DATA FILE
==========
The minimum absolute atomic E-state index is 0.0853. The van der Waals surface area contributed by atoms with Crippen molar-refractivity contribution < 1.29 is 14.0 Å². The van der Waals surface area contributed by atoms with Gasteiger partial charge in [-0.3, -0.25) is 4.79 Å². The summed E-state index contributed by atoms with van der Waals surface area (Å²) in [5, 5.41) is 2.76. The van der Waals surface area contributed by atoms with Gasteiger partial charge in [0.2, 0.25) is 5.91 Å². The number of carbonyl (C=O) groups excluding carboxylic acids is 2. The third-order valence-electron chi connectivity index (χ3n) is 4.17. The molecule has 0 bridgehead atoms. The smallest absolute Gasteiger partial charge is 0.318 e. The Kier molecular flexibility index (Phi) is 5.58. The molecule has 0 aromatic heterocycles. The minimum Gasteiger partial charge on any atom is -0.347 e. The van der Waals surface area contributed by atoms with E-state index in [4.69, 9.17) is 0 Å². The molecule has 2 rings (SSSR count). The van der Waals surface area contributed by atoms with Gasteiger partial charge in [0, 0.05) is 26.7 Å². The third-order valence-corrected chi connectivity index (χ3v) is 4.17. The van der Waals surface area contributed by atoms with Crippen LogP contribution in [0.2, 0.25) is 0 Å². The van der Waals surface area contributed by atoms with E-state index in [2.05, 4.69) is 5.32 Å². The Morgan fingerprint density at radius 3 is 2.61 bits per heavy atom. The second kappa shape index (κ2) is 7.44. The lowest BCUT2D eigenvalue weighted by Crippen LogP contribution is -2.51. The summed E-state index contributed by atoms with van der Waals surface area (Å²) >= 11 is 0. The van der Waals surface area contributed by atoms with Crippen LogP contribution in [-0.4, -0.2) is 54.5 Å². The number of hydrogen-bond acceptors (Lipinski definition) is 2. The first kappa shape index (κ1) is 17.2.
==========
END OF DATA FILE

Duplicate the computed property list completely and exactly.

The minimum absolute atomic E-state index is 0.0853. The van der Waals surface area contributed by atoms with Crippen molar-refractivity contribution < 1.29 is 14.0 Å². The van der Waals surface area contributed by atoms with Gasteiger partial charge in [-0.3, -0.25) is 4.79 Å². The summed E-state index contributed by atoms with van der Waals surface area (Å²) in [5, 5.41) is 2.76. The van der Waals surface area contributed by atoms with Gasteiger partial charge in [0.2, 0.25) is 5.91 Å². The number of carbonyl (C=O) groups excluding carboxylic acids is 2. The third-order valence-electron chi connectivity index (χ3n) is 4.17. The molecule has 0 bridgehead atoms. The smallest absolute Gasteiger partial charge is 0.318 e. The Kier molecular flexibility index (Phi) is 5.58. The molecule has 0 aromatic heterocycles. The minimum Gasteiger partial charge on any atom is -0.347 e. The van der Waals surface area contributed by atoms with E-state index in [4.69, 9.17) is 0 Å². The molecule has 2 rings (SSSR count). The van der Waals surface area contributed by atoms with Gasteiger partial charge in [0, 0.05) is 26.7 Å². The third-order valence-corrected chi connectivity index (χ3v) is 4.17. The van der Waals surface area contributed by atoms with Crippen LogP contribution in [0.2, 0.25) is 0 Å². The van der Waals surface area contributed by atoms with E-state index in [2.05, 4.69) is 5.32 Å². The Morgan fingerprint density at radius 3 is 2.61 bits per heavy atom. The second kappa shape index (κ2) is 7.44. The lowest BCUT2D eigenvalue weighted by Crippen LogP contribution is -2.51. The summed E-state index contributed by atoms with van der Waals surface area (Å²) >= 11 is 0. The van der Waals surface area contributed by atoms with Crippen LogP contribution in [-0.4, -0.2) is 54.5 Å². The number of hydrogen-bond acceptors (Lipinski definition) is 2. The first kappa shape index (κ1) is 17.2.